If your heart is set on battery-fuelled DDC, I’d still recommend the JKSPDIF MK3 as long as you don’t lean on it for movie watching – sound runs out of sync with picture. Based around a modded M2Tech Hiface, its two separate clocks feel more intuitively purist than KingRex’s mono-chip approach. The KingRex works all its conversion tasks through one single chip – yes, both DAC and DDC are handled by a unified ‘system on a chip’ (manufacturer unknown). When pressed further about its design and designer Christine Wu kept schtum. Pop the lid and chip source/type identifiers are nowhere to be found. (This silicon’s provenance is a mystery waiting to be solved by those with more time than I).

    DAC listening. The drop from PSAudio to KingRex caused no immediate increase in listener anxiety. More prolonged listening exposure to the KingRex as D/A converter eventually gave up its shortcomings. Compared to the bigger, bolder American resolution and ‘jump factor’ took the most noticeable performance hits. Punching in the sub-$1000 field, the UD384-as-DAC performance is broadly commensurate with others at this price point. Broadly.

    The Schiit Bifrost and Audio-gd NFB2.-1 both still pip the KingRex to the post when it comes to best-in-class Redbook sound. The former is warmer and the latter is fatter. Captain KingRex sits closest to the Audio-gd’s sound but comes up slightly short on soundstage depth and serves up a soupçon too much razor-incision on transients. These are minor complaints for sure.

    Those with source material that stretches beyond the more common hi-res ‘standard’ of 24/192 will need the KingRex. At time of writing, it’s the only (?)  32/384 wrangler in the sub-$500 field. More dollars are required for 32/384 units from M2Tech, Zodiac, MSB and Playback Designs. Whilst there isn’t an abundance of such material out in the wild, there’s sufficient for those who like to push boundaries and/or listen at the upper limits of what’s currently achievable in the digital audio space. Norway-based 2L Recordings have a small selection if you’re keen to dip your toe in the water. also offer a VERY small selection, but none that align with my musical tastes.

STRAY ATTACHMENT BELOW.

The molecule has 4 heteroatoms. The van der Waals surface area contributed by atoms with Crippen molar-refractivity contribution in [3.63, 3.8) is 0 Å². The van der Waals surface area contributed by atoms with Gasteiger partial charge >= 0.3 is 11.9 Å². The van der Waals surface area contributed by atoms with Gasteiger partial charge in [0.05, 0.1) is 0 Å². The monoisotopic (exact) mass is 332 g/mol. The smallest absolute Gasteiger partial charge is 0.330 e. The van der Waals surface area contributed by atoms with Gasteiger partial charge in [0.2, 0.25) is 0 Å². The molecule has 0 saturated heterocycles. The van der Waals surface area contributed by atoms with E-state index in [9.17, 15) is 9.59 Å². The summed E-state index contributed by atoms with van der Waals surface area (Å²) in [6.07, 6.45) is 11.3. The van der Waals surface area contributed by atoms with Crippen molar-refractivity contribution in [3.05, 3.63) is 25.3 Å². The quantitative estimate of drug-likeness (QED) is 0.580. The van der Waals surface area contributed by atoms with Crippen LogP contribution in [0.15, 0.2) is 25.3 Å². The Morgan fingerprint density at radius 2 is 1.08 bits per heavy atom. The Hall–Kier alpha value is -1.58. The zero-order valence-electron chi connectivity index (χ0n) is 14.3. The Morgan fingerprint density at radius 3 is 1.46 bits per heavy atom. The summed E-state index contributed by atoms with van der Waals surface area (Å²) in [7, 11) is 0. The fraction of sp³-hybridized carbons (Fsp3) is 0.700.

Wrap.  You won’t buy the UD384 if you want the VERY best-in-class DAC or DDC. It’s pipped on the margins by some impressive competition in both spaces. You will buy this because you want the UD384 for exactly what it is: a best bang-for-buck, portable two-for-one unit that gives you close-but-no-cigar performance with each conversion method. It’ll serve as a neat sonic upgrade to your existing budget DAC at home and then doubles-up as a portable DAC for time spent travelling. In aiming for two birds with one stone, KingRex’s UD384 strikes close to bullseye on both, whilst the UPower is a worthwhile upgrade for down the line.


    Associated Equipment:

    • MacMini 2010 + MacPlatform
    • PSAudio PerfectWave MKII
    • Audiophilleo2
    • Empirical Audio Synchro-Mesh
    • Audio-gd NFB2.1
    • Schiit Bifrost
    • NAD C 390DD
    • Sansui AU-517
    • Red Wine Audio Signature 15
    • Trafomatic Premise
    • Audion EL34 Sterling


    Audition Music:

    • David Bowie – Ziggy Stardust and The Spiders From Mars (2012 remaster)
    • Squarepusher – Ufabulum (2012)
    • Mercury Rev – Boces (1993)
    • Lambchop – Mr. M (2012)
    • L.S.G. – The Black Album Compilation (2012)


    Further Information:

    Written by John

    John currently lives in Berlin where he creates videos and podcasts for Darko.Audio. He has previously contributed to 6moons, TONEAudio, AudioStream and Stereophile.

    Darko.Audio is a member of EISA.

    Follow John on YouTube or Instagram